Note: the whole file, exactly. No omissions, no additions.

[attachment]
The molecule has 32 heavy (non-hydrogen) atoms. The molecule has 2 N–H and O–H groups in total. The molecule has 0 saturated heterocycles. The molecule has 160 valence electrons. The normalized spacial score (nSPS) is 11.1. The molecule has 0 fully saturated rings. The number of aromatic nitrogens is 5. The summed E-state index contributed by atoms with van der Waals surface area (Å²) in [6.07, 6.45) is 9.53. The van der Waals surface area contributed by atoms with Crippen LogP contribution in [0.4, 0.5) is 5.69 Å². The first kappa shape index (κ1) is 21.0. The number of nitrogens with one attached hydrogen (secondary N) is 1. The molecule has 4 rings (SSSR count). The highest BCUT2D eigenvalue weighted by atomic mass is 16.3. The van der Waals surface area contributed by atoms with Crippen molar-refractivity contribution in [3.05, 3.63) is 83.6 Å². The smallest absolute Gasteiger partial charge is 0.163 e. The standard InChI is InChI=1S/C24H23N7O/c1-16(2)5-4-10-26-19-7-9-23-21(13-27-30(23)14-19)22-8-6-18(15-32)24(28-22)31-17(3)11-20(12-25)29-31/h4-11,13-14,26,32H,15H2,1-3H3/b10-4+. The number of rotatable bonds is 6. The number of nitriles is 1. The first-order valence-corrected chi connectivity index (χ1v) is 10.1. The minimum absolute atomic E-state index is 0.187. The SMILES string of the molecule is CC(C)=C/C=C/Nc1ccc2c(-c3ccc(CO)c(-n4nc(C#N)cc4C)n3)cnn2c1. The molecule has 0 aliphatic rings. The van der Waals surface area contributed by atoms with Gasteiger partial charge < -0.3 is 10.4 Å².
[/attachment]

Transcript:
The molecule has 32 heavy (non-hydrogen) atoms. The molecule has 2 N–H and O–H groups in total. The molecule has 0 saturated heterocycles. The molecule has 160 valence electrons. The normalized spacial score (nSPS) is 11.1. The molecule has 0 fully saturated rings. The number of aromatic nitrogens is 5. The summed E-state index contributed by atoms with van der Waals surface area (Å²) in [6.07, 6.45) is 9.53. The van der Waals surface area contributed by atoms with Crippen LogP contribution in [0.4, 0.5) is 5.69 Å². The first kappa shape index (κ1) is 21.0. The number of nitrogens with one attached hydrogen (secondary N) is 1. The molecule has 4 rings (SSSR count). The highest BCUT2D eigenvalue weighted by atomic mass is 16.3. The van der Waals surface area contributed by atoms with Crippen molar-refractivity contribution in [3.05, 3.63) is 83.6 Å². The smallest absolute Gasteiger partial charge is 0.163 e. The standard InChI is InChI=1S/C24H23N7O/c1-16(2)5-4-10-26-19-7-9-23-21(13-27-30(23)14-19)22-8-6-18(15-32)24(28-22)31-17(3)11-20(12-25)29-31/h4-11,13-14,26,32H,15H2,1-3H3/b10-4+. The number of rotatable bonds is 6. The number of nitriles is 1. The first-order valence-corrected chi connectivity index (χ1v) is 10.1. The minimum absolute atomic E-state index is 0.187. The SMILES string of the molecule is CC(C)=C/C=C/Nc1ccc2c(-c3ccc(CO)c(-n4nc(C#N)cc4C)n3)cnn2c1. The molecule has 0 aliphatic rings. The van der Waals surface area contributed by atoms with Gasteiger partial charge < -0.3 is 10.4 Å².